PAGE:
Kansas City Public Schools Superintendent Mark Bedell concedes he’s not sure what it’s going to take to improve attendance.
Missouri uses what’s known as the 90/90 rule. Districts need to get 90 percent of students to school 90 percent of the time to get all of the attendance points on their Annual Performance Report (APR). KCPS didn’t get any attendance points for the 2018-19 school year because only 73 percent of students were at school 90 percent of the time, reported KCUR-FM.
“In the three years I’ve been here,” said Bedell, who took over the district in 2016, “I have yet to crack 80 percent.”
Bedell calls it a “triple whammy” – if kids don’t come to school, they don’t succeed academically, the district doesn’t get funding and the state penalizes KCPS in accreditation calculations.
“I’ve never seen attendance issues like this, and it really hurts us,” Bedell said, after the district missed the mark for full accreditation again. “I’ve never worked in a state where attendance is used as part of your calculations for accreditation.”
The intense pressure to get kids to school is why some KCPS employees falsified attendance data between 2013 and 2016, the three school years immediately prior to Bedell’s tenure as superintendent. The attendance scandal wasn’t what kept the district from getting accreditation this year, but getting kids – and their parents – to see the importance of coming to school every day remains a challenge.
“For districts like mine, with similar demographics and similar community blight, they’re getting zero points on attendance, too,” Bedell said. “This is bigger than what superintendents can control. We have the zip code with the most evictions in the state of Missouri. Those kids are going to experience a lot of hardships.”
These days, Tiffany Anderson has the top job in the Topeka Public Schools on the Kansas side of the state line, but she’s familiar with Missouri’s 90/90 rule from her days as superintendent of the Jennings School District outside St. Louis.
“All of the social determinants of health – that’s housing and healthcare and food and all of those things – really play into how you can get students to school, particularly when you have a high poverty population,” Anderson said on KCUR’s Central Standard. “Those are real barriers, but kids are counting on us to make this thing happen, and parents and communities are as well.”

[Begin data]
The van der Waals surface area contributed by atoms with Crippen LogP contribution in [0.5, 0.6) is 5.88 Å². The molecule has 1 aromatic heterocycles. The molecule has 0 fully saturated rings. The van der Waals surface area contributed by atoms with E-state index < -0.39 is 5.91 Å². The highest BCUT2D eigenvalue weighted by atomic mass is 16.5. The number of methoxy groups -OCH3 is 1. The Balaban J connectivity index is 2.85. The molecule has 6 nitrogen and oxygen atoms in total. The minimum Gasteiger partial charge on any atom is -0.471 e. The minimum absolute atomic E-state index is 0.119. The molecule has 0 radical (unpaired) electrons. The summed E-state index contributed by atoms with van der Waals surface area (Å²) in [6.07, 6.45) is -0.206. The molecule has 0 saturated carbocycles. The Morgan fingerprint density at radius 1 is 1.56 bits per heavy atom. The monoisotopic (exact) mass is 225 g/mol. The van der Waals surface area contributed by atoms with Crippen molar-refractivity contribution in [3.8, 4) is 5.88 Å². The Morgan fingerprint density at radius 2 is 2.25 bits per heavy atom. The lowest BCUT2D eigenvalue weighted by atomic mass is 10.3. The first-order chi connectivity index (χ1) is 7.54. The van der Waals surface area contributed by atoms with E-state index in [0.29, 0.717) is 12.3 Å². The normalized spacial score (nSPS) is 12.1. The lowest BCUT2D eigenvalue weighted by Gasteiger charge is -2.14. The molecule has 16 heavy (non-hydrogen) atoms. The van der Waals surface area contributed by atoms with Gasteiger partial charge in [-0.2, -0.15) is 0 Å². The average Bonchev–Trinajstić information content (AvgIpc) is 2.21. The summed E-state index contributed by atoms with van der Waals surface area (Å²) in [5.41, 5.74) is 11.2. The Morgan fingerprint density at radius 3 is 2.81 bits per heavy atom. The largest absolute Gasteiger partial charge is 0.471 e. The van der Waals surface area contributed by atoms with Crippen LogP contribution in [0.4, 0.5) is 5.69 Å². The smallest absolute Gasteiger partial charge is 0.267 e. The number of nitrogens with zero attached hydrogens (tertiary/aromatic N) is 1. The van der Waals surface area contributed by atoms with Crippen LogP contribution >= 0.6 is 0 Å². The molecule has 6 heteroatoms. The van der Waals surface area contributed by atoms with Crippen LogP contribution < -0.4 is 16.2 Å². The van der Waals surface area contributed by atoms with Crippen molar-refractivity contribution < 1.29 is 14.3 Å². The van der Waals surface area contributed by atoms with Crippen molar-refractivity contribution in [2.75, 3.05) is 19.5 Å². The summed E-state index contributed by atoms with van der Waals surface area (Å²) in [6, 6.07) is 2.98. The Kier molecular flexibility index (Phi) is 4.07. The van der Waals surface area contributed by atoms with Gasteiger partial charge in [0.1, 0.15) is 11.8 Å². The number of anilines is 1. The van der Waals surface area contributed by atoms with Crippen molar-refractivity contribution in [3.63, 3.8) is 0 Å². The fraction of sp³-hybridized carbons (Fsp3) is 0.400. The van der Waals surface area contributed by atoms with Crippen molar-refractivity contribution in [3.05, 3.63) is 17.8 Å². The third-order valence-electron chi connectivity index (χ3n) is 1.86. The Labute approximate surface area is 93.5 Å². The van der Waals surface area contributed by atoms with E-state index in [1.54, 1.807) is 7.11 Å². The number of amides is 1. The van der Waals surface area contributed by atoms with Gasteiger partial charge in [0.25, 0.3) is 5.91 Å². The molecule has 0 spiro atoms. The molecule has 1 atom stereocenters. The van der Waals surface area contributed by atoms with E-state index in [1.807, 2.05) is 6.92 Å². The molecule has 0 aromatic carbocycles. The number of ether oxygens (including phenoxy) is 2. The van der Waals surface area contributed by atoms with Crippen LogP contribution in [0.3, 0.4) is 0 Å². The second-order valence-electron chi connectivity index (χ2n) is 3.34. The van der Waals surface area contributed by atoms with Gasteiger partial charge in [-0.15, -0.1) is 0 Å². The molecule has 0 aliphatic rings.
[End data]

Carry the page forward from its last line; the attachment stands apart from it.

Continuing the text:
Under Anderson’s leadership, the Jennings School District opened a food pantry, a homeless shelter and a health clinic. Attendance improved to over 90 percent.
Anderson said when elementary students don’t come to school, that’s an adult problem.
“It’s not the student’s decision,” Anderson said. “(That’s why) if a student misses two days without parent contact, we do a home visit. We don’t need to wait five days or whatever the policy might say. We want to go there immediately because it’s often an indication of things like health issues or poverty-related issues or incarceration.”
Elementary students who miss even 10 percent of days – remember, the Missouri Department of Elementary and Secondary Education doesn’t penalize schools until attendance slips below 90 percent – can fall behind academically. Cecelia Leong is the director of programs for Attendance Works, a public policy organization that’s trying to tackle chronic absenteeism. She says those same kids will start making the choice in middle and high school to cut class because they’re struggling academically.
“If your foundation is shaky, and you continue to be absent, by middle school you’re starting to fail classes,” Leong said. “And we see students by high school with poor attendance are really on track to drop out.”
This is where KCPS really struggles. Elementary students can be persuaded to come to school with the promise of a pizza party or “atten-DANCE” in the gym, but those tactics don’t really work with teenagers.
“You start with making sure you have a great school climate,” Leong said, “so that kids want to come to school.”